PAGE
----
[FRONTLINERS] An Iligan doctor’s ‘elaborate nightmare’ battling coronavirus

Mara Cepeda

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[FRONTLINERS] An Iligan doctor’s ‘elaborate nightmare’ battling coronavirus
As Iligan's sole infectious disease specialist, it is Dr Leonell Quitos' duty to protect his people against COVID-19. Every day, he fears for his life.

Dr Leonell Quitos is the sole infectious disease specialist in Iligan City, Northern Mindanao. At 33 years old, Quitos finds himself on the front lines to protect Iligan’s more than 340,000 residents against the COVID-19 pandemic. After getting exposed to his 3rd COVID-19 patient, Quitos developed mild symptoms and was forced to undergo self-quarantine. He fears for his life and hopes he would be strong enough to see his 8-month-old baby grow up. This is the story of Dr Leonell Quitos, told in his own words.

Every time I wake up, I wanted to think that this is just really an elaborate nightmare. I wanted everything to end. Even now that I am under quarantine, that’s what enters my mind every time I wake up. 

I have to disclose this: I’m on self-quarantine after taking care of 3 confirmed cases. I became symptomatic. But with the mercy of God, I’m now on my 7th day without symptoms. 

On March 7, a patient was referred to me and we classified him as SARI or with severe acute respiratory illness. The patient initally denied having any history of travel. When he was referred to me for infectious disease consultation and co-management, I convinced the patient to tell me if he really had no history of travel.

The patient eventually admitted he came from Pasig. He also went to Greenhills. So that’s when we opted to label him as a patient under investigation (PUI) and transferred him to the Northern Mindanao Medical Center for testing, isolation, and management. He tested positive. I think he’s the first confirmed case in Mindanao. He is PH40.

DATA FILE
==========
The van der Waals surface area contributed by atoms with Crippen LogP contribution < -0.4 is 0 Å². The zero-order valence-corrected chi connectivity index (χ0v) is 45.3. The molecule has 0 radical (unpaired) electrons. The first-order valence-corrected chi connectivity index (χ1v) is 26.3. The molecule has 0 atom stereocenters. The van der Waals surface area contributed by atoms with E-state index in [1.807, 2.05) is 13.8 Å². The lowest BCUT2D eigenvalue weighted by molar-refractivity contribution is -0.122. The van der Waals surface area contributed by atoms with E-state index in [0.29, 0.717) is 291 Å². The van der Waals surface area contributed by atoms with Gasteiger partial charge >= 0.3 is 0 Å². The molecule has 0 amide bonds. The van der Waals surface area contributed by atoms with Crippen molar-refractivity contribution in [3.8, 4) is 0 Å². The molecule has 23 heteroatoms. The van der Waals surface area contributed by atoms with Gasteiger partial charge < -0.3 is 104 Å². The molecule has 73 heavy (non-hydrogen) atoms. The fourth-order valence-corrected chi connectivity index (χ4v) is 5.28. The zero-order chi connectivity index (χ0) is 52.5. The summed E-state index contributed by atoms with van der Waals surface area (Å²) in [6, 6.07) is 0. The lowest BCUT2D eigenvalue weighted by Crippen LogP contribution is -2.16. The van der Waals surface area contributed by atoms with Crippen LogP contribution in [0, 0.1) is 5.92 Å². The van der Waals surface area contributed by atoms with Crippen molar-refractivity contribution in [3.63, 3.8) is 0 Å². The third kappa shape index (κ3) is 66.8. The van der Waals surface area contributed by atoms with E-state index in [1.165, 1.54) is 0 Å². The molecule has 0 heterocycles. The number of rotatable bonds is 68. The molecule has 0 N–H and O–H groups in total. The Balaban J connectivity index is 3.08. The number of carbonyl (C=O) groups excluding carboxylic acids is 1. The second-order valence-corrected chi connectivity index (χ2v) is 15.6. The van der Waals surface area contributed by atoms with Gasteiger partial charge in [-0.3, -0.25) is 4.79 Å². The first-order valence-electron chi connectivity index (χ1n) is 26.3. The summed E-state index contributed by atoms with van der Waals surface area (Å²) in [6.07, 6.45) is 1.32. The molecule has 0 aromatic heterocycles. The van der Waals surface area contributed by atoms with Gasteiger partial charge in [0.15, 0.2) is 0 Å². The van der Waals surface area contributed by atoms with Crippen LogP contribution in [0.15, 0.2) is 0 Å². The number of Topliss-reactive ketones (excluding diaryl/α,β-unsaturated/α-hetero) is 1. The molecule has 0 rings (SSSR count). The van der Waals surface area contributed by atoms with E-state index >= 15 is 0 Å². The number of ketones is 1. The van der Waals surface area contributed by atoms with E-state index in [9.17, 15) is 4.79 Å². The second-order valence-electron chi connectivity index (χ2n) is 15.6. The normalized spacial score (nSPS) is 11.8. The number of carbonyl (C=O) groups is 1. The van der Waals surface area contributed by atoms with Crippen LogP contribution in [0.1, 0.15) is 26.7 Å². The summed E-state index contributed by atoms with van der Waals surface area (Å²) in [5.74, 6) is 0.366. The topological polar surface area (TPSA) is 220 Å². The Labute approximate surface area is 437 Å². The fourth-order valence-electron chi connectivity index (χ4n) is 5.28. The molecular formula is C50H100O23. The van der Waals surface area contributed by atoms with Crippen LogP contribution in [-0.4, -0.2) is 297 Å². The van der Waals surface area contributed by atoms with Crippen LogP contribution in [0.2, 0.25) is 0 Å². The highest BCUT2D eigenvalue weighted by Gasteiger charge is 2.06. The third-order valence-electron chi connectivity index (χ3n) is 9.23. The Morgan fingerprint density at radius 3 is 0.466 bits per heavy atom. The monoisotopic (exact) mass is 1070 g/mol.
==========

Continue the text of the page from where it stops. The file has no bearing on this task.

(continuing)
PH492 is another confirmed case whom I’ve been taking care of for more than a week. Our problem here was the results of his swab test took a long time to come out. My exposure to him was quite long as well. He turned out to be positive. The good thing is that the patient’s condition has improved. He no longer has symptoms but he is just undergoing facility quarantine now.

The 3rd case is Patient 1466. PH1466 was referred to me and she came to my clinic. When she arrived, I saw she was very symptomatic. She had cough, difficulty breathing, weakness, body pain, fever, and sore throat. When I saw her, I insisted she immediately be admitted to the Northern Mindanao Medical Center in Cagayan de Oro. Her X-ray results showed she already has pneumonia compatible with COVID-19. On March 28, her test results came out positive. 

Those were my 3 exposures. The problem is, days after my exposure to PH1466, I developed a sore throat, then severe headache, and then body pains. I never had fever but I felt feverish. When I felt the symptoms, I told my wife and my child they should temporarily move in with my in-laws for now. 

Denial, I think, is a very natural thing for us to feel. I initially told myself, “Maybe this is just stress.” But on the day I started having a severe headache, I felt feverish, experienced body pains, that’s when it started to sink in that maybe I acquired something.

To tell you the truth, I really cried because I didn’t know how to tell my wife that maybe I am symptomatic already. Our baby is just 8 months old. He’s still so very young. I was so scared that I could already be a carrier, that I might have infected them in some way. Both of my parents are elderly too. They’re both hypertensive and diabetic. I was so afraid.